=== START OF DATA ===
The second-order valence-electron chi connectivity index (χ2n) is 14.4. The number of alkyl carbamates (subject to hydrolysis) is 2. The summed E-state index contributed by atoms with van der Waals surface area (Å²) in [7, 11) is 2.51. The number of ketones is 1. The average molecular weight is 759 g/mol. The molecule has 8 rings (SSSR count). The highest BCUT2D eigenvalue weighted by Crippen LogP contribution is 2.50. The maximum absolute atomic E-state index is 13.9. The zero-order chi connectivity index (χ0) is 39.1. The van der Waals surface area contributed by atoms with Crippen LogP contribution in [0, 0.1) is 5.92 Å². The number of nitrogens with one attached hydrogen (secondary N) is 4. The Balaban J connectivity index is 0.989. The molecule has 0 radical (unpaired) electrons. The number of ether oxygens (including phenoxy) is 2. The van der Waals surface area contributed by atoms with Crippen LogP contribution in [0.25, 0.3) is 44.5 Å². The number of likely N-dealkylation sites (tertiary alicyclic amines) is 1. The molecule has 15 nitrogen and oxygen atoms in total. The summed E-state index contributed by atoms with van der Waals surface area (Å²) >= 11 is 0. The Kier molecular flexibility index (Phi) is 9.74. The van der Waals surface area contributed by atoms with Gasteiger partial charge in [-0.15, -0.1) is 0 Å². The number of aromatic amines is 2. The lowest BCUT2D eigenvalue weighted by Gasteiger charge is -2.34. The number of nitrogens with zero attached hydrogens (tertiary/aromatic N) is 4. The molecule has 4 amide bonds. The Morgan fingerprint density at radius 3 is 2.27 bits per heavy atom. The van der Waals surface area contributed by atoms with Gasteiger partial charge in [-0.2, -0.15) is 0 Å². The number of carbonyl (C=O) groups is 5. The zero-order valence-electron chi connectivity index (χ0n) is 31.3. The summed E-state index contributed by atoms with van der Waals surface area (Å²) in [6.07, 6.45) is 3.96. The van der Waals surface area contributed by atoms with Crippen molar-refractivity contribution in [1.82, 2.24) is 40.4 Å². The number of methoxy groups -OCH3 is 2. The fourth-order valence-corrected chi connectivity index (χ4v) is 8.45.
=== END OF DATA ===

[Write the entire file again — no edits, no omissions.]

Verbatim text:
The second-order valence-electron chi connectivity index (χ2n) is 14.4. The number of alkyl carbamates (subject to hydrolysis) is 2. The summed E-state index contributed by atoms with van der Waals surface area (Å²) in [7, 11) is 2.51. The number of ketones is 1. The average molecular weight is 759 g/mol. The molecule has 8 rings (SSSR count). The highest BCUT2D eigenvalue weighted by Crippen LogP contribution is 2.50. The maximum absolute atomic E-state index is 13.9. The zero-order chi connectivity index (χ0) is 39.1. The van der Waals surface area contributed by atoms with Crippen LogP contribution in [0, 0.1) is 5.92 Å². The number of nitrogens with one attached hydrogen (secondary N) is 4. The Balaban J connectivity index is 0.989. The molecule has 0 radical (unpaired) electrons. The number of ether oxygens (including phenoxy) is 2. The van der Waals surface area contributed by atoms with Crippen LogP contribution in [0.25, 0.3) is 44.5 Å². The number of likely N-dealkylation sites (tertiary alicyclic amines) is 1. The molecule has 15 nitrogen and oxygen atoms in total. The summed E-state index contributed by atoms with van der Waals surface area (Å²) >= 11 is 0. The Kier molecular flexibility index (Phi) is 9.74. The van der Waals surface area contributed by atoms with Gasteiger partial charge in [-0.15, -0.1) is 0 Å². The number of aromatic amines is 2. The lowest BCUT2D eigenvalue weighted by Gasteiger charge is -2.34. The number of nitrogens with zero attached hydrogens (tertiary/aromatic N) is 4. The molecule has 4 amide bonds. The Morgan fingerprint density at radius 3 is 2.27 bits per heavy atom. The van der Waals surface area contributed by atoms with Gasteiger partial charge in [-0.2, -0.15) is 0 Å². The number of carbonyl (C=O) groups is 5. The zero-order valence-electron chi connectivity index (χ0n) is 31.3. The summed E-state index contributed by atoms with van der Waals surface area (Å²) in [6.07, 6.45) is 3.96. The van der Waals surface area contributed by atoms with Crippen molar-refractivity contribution in [1.82, 2.24) is 40.4 Å². The number of methoxy groups -OCH3 is 2. The fourth-order valence-corrected chi connectivity index (χ4v) is 8.45.